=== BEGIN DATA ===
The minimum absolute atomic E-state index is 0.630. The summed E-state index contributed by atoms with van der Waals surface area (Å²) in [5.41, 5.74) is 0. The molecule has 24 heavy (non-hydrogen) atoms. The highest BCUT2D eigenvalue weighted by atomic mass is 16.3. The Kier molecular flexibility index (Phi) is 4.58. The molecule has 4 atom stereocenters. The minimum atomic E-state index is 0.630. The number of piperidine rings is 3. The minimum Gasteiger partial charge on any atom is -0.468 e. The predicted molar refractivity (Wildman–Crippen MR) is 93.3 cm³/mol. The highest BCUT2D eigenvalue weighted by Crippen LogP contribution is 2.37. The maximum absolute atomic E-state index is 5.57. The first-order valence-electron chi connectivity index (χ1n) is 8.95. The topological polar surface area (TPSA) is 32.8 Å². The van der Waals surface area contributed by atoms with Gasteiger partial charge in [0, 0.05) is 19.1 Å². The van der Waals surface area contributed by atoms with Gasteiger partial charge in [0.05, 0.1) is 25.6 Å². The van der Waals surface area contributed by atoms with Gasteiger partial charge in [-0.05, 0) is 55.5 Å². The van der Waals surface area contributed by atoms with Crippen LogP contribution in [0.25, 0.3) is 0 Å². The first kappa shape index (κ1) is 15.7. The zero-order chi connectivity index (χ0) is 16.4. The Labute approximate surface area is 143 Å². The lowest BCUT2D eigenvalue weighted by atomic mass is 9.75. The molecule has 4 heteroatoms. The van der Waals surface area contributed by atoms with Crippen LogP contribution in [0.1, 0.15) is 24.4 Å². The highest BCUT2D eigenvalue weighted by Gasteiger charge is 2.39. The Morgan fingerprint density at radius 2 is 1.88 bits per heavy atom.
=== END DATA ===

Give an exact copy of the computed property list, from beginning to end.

The minimum absolute atomic E-state index is 0.630. The summed E-state index contributed by atoms with van der Waals surface area (Å²) in [5.41, 5.74) is 0. The molecule has 24 heavy (non-hydrogen) atoms. The highest BCUT2D eigenvalue weighted by atomic mass is 16.3. The Kier molecular flexibility index (Phi) is 4.58. The molecule has 4 atom stereocenters. The minimum atomic E-state index is 0.630. The number of piperidine rings is 3. The minimum Gasteiger partial charge on any atom is -0.468 e. The predicted molar refractivity (Wildman–Crippen MR) is 93.3 cm³/mol. The highest BCUT2D eigenvalue weighted by Crippen LogP contribution is 2.37. The maximum absolute atomic E-state index is 5.57. The first-order valence-electron chi connectivity index (χ1n) is 8.95. The topological polar surface area (TPSA) is 32.8 Å². The van der Waals surface area contributed by atoms with Gasteiger partial charge in [0, 0.05) is 19.1 Å². The van der Waals surface area contributed by atoms with Gasteiger partial charge in [0.05, 0.1) is 25.6 Å². The van der Waals surface area contributed by atoms with Gasteiger partial charge in [-0.05, 0) is 55.5 Å². The van der Waals surface area contributed by atoms with Crippen LogP contribution in [0.25, 0.3) is 0 Å². The first kappa shape index (κ1) is 15.7. The zero-order chi connectivity index (χ0) is 16.4. The Labute approximate surface area is 143 Å². The lowest BCUT2D eigenvalue weighted by atomic mass is 9.75. The molecule has 4 heteroatoms. The van der Waals surface area contributed by atoms with Crippen LogP contribution in [0.1, 0.15) is 24.4 Å². The highest BCUT2D eigenvalue weighted by Gasteiger charge is 2.39. The Morgan fingerprint density at radius 2 is 1.88 bits per heavy atom.